It’s early morning in Barcelona. Without looking out the hotel window I can tell by the sound of cars sloshing through puddles 3 floors below on Via Laietana that it rained again last night,
We’re staying in the Hotel H10 Cubik in Barrio Gótico, just around a long corner from La Rambla. Like its name suggests, the Cubik’s decor and brutalist architecture plays with geometric shapes, and, in the lobby, plenty of mirrors. There’s also a vast library in the lobby that is more for show than for guests to actually select books from to read. I mean, you’re in a four star hotel in Barcelona and you’re sitting in the lobby reading? The lobby is also dotted with glass vessels that contain gummi candies. During our first two Barcelona mornings, before Cora gets up, I’ve been going down to the lobby to have coffee, rob the glass jars of handfuls of candy and read. So there you have it. I’m staying in a four star hotel in Barcelona and I’m having coffee and candy and reading in the lobby. Loser.
Beginning on the third morning the serve yourself coffeemaker has disappeared from the lobby. That’s a problem because I’ve found that in Spain it can be hard to score an early morning cup of coffee. True, early morning can be a relative thing, but my morning clock is clearly at odds with Spain’s morning clock. For me, early is 4:00, 4:30 is tolerable, 5:30 is just about right and if I’m rising at 7, well, I’ve overslept. Unless you’ve got a personal coffeemaker, 6 AM coffee in Spain is as hard to find as a bologna on white bread sandwich (not that I’ve had occasion to seek out the latter). This morning, I’ve gone beyond oversleeping. It’s 7:20 and Google tells me that there’s a Starbucks that opens at 7:30 and just a few minute’s walk from the hotel (Yes, not satisfied with exporting the king, the clown and the chicken colonel, America has also exported the siren).
The skies are clear as I step out onto the sidewalk. It’s been intermittent rain for all four days that we’ve been in Barcelona and the forecast is for rain later in the afternoon. Still I’m hoping, but not too confident, that the day will be free of rain. I’m also hoping, but not too confident, that Google Girl will actually lead me to Starbucks. It should be easy an easy shot, just up Via Laietana and across Ronda de Sant Pere, but Google Girl can turn easy into impossibly lost, within the space of half a block. I’ve dutifully, and foolishly followed her instructions and right in the middle of a dark block, Google Girl announces, “You have arrived.”
“Google, you’re such a dumbass.”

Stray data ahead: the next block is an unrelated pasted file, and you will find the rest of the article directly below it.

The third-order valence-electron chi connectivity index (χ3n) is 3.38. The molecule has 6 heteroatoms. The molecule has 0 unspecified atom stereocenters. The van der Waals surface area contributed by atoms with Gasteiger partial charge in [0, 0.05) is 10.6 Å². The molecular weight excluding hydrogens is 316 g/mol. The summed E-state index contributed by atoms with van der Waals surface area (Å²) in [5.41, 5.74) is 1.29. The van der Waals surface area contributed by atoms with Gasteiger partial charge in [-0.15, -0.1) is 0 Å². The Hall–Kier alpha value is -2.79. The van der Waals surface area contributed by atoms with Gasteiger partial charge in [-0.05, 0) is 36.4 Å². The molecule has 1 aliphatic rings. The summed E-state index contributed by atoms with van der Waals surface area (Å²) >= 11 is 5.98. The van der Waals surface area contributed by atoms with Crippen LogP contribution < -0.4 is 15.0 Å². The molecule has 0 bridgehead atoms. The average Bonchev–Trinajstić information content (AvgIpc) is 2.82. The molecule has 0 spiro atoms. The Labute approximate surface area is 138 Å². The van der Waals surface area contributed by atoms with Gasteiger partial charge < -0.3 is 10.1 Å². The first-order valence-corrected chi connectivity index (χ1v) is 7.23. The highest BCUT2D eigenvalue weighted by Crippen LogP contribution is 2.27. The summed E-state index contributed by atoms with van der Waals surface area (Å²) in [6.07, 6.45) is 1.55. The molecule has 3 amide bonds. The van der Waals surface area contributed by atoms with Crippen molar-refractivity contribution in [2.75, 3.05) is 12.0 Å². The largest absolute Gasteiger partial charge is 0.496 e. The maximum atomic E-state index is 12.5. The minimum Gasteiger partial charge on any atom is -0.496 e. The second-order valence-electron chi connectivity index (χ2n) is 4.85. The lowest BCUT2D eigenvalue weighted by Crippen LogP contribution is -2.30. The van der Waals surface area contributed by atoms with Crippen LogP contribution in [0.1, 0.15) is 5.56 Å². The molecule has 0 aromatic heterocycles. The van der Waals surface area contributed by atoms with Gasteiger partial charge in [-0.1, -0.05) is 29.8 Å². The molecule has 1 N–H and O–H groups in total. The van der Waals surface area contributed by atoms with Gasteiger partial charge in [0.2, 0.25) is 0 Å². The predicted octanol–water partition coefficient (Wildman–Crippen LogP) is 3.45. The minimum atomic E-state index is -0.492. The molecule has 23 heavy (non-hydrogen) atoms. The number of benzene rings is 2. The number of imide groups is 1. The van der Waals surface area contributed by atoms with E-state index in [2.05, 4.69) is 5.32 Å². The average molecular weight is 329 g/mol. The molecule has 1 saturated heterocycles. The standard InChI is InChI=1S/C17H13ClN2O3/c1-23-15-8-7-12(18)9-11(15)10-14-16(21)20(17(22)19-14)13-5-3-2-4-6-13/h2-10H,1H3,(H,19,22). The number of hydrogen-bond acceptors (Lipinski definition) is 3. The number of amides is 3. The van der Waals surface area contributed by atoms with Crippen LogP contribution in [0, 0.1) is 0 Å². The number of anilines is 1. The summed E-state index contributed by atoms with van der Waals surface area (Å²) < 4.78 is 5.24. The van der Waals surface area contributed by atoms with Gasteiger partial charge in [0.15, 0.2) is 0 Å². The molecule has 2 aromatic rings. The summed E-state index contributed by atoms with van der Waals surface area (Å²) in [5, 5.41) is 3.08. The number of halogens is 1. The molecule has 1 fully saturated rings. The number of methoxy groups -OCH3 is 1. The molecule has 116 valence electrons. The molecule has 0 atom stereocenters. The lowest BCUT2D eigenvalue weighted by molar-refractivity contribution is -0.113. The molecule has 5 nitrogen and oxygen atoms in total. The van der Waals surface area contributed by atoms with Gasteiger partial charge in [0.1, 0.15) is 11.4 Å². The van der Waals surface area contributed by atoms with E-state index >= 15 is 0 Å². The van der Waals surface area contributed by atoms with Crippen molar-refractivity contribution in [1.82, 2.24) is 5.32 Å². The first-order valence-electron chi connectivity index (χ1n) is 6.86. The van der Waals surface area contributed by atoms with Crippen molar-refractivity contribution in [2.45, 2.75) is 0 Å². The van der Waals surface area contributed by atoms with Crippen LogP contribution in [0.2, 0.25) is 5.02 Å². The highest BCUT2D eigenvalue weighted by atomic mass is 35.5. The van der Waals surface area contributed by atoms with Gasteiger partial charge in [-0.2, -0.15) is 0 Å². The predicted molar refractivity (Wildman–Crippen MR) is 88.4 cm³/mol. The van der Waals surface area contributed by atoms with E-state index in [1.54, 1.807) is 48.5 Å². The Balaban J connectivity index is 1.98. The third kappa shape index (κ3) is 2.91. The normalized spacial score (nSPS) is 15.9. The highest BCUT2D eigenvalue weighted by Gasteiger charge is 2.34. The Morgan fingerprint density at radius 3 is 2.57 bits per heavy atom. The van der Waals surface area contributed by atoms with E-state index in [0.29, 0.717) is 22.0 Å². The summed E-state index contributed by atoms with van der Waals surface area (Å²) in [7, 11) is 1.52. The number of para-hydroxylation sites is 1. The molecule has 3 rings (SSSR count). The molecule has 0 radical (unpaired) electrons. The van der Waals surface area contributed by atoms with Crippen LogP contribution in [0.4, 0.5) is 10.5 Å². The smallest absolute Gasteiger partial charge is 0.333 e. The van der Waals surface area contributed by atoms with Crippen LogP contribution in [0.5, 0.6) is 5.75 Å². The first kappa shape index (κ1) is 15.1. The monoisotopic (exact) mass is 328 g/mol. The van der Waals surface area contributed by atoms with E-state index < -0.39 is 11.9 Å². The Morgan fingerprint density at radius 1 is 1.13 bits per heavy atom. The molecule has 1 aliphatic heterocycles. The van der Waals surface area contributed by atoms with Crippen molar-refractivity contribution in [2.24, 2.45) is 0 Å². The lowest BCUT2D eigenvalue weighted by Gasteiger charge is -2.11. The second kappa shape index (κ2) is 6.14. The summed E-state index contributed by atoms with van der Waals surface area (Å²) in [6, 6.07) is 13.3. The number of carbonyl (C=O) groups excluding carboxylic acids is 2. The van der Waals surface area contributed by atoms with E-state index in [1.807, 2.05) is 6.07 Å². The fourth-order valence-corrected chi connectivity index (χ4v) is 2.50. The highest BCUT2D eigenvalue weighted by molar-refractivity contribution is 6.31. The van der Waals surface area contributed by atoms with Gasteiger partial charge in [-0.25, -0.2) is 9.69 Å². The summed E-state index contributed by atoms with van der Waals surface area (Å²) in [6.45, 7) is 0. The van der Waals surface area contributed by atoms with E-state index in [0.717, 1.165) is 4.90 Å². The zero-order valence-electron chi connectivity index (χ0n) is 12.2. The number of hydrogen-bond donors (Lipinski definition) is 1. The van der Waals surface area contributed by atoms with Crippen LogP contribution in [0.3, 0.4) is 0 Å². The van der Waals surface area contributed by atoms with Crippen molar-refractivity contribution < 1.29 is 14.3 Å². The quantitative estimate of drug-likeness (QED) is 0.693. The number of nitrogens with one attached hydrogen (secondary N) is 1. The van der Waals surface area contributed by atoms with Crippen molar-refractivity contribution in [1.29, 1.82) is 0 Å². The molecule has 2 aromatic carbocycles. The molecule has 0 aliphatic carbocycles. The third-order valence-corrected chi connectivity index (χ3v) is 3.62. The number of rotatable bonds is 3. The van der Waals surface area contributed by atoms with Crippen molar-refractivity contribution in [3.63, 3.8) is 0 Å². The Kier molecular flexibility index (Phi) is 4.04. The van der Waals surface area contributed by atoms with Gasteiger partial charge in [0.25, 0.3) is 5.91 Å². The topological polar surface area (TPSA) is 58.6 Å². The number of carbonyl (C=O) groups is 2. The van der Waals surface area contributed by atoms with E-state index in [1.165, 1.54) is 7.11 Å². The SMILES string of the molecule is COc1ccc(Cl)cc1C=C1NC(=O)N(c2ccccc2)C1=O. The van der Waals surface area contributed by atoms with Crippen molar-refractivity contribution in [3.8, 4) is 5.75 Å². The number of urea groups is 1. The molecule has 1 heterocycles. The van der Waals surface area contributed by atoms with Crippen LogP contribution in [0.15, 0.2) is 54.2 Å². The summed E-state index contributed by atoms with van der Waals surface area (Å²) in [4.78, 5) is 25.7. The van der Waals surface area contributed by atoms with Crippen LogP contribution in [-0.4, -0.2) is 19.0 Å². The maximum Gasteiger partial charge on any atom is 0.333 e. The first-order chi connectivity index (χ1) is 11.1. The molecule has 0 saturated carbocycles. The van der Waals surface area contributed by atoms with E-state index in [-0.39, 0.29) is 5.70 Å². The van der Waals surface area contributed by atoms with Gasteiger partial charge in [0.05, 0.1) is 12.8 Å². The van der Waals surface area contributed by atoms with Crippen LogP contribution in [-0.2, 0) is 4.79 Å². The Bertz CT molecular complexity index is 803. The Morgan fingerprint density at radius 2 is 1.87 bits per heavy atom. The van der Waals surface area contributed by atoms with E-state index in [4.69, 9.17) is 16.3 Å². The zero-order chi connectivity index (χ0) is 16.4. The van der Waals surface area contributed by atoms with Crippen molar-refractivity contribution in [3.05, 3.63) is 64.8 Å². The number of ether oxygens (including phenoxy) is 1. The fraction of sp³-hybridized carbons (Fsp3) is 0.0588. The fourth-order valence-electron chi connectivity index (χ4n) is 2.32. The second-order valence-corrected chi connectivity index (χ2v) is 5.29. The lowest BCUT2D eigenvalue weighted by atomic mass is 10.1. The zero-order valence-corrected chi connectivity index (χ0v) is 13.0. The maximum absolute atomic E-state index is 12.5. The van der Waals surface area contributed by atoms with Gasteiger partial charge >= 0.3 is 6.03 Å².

I do a reset and run another fool’s errand that takes me to another mysterious corner of Via Laietana. One or two more runs at it and once again I’ve proven that old definition of insanity as “doing the same thing over and over and expecting different results.”
Bag the coffee.
By the time I’m back to the room, Cora is up and ready to go.
Go where? That’s the question.
From the start, months ago, when I was laying out an itinerary, this last day in Spain would be an open, let’s just do something on the fly, kind of day. And it still is.
I thought about visiting Camp Nou, the giant soccer stadium on the other side of town. There’s a pretty cool comprehensive tour but I can’t see myself spending the hundred euros to tour a stadium – especially since my credit card is straining at its credit limit seams. I suggest to Cora that maybe we can explore the waterfront, check out the old port and take in the Maritime Museum.
She’s up for a walk to the waterfront but the first thing on her mind is coffee. I’ve been up long enough that my coffee jones has subsided for the day. That said, if we find a place along the way, I won’t turn down a café con leche.
Café con leche. That’s coffee in Spain. Even at a Spanish Starbucks you can’t just order a grande coffee. Starbucks in Spain adheres to the coffee culture which prescribes a coffee drink to be espresso based, meaning that the closest you get to a cuppa Joe is an Americano, espresso extended with some hot water. I usually take my coffee black; no cream, so sugar, no extra glop. My rationale is, I like the taste of my coffee. That said, I’ve come to enjoy café con leche. Maybe it’s just because café con leche is just so – you know – European.